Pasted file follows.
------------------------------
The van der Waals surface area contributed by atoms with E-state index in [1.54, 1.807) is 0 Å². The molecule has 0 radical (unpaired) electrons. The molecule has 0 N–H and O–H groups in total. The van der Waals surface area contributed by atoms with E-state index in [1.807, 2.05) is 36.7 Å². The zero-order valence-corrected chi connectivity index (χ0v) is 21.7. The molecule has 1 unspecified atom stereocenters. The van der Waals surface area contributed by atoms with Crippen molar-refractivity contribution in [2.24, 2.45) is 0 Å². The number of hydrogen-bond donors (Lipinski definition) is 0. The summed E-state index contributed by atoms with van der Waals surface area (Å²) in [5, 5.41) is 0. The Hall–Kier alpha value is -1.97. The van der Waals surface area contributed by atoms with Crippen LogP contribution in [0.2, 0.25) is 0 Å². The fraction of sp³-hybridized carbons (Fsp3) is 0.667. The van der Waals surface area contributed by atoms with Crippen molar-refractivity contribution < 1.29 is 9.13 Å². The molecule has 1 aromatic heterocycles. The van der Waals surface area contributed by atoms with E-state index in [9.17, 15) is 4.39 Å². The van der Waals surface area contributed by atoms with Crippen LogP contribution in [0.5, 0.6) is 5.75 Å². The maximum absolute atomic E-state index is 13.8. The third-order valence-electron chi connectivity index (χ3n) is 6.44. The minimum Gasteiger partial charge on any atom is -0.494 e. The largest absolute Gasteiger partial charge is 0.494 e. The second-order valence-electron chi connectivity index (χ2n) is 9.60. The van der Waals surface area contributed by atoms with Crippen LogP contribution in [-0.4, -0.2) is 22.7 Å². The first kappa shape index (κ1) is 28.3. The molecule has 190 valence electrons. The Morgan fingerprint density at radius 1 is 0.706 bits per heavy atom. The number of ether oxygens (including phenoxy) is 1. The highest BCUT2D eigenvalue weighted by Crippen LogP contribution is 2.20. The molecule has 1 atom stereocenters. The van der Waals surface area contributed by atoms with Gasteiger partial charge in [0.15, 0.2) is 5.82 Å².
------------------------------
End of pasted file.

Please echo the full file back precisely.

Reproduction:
The van der Waals surface area contributed by atoms with E-state index in [1.54, 1.807) is 0 Å². The molecule has 0 radical (unpaired) electrons. The molecule has 0 N–H and O–H groups in total. The van der Waals surface area contributed by atoms with E-state index in [1.807, 2.05) is 36.7 Å². The zero-order valence-corrected chi connectivity index (χ0v) is 21.7. The molecule has 1 unspecified atom stereocenters. The van der Waals surface area contributed by atoms with Crippen molar-refractivity contribution in [2.24, 2.45) is 0 Å². The number of hydrogen-bond donors (Lipinski definition) is 0. The summed E-state index contributed by atoms with van der Waals surface area (Å²) in [5, 5.41) is 0. The Hall–Kier alpha value is -1.97. The van der Waals surface area contributed by atoms with Crippen LogP contribution in [0.2, 0.25) is 0 Å². The fraction of sp³-hybridized carbons (Fsp3) is 0.667. The van der Waals surface area contributed by atoms with Crippen molar-refractivity contribution < 1.29 is 9.13 Å². The molecule has 1 aromatic heterocycles. The van der Waals surface area contributed by atoms with E-state index in [9.17, 15) is 4.39 Å². The van der Waals surface area contributed by atoms with Crippen LogP contribution in [0.5, 0.6) is 5.75 Å². The maximum absolute atomic E-state index is 13.8. The third-order valence-electron chi connectivity index (χ3n) is 6.44. The minimum Gasteiger partial charge on any atom is -0.494 e. The largest absolute Gasteiger partial charge is 0.494 e. The second-order valence-electron chi connectivity index (χ2n) is 9.60. The van der Waals surface area contributed by atoms with Crippen LogP contribution in [-0.4, -0.2) is 22.7 Å². The first kappa shape index (κ1) is 28.3. The molecule has 190 valence electrons. The Morgan fingerprint density at radius 1 is 0.706 bits per heavy atom. The number of ether oxygens (including phenoxy) is 1. The highest BCUT2D eigenvalue weighted by Crippen LogP contribution is 2.20. The molecule has 1 atom stereocenters. The van der Waals surface area contributed by atoms with Gasteiger partial charge in [0.15, 0.2) is 5.82 Å².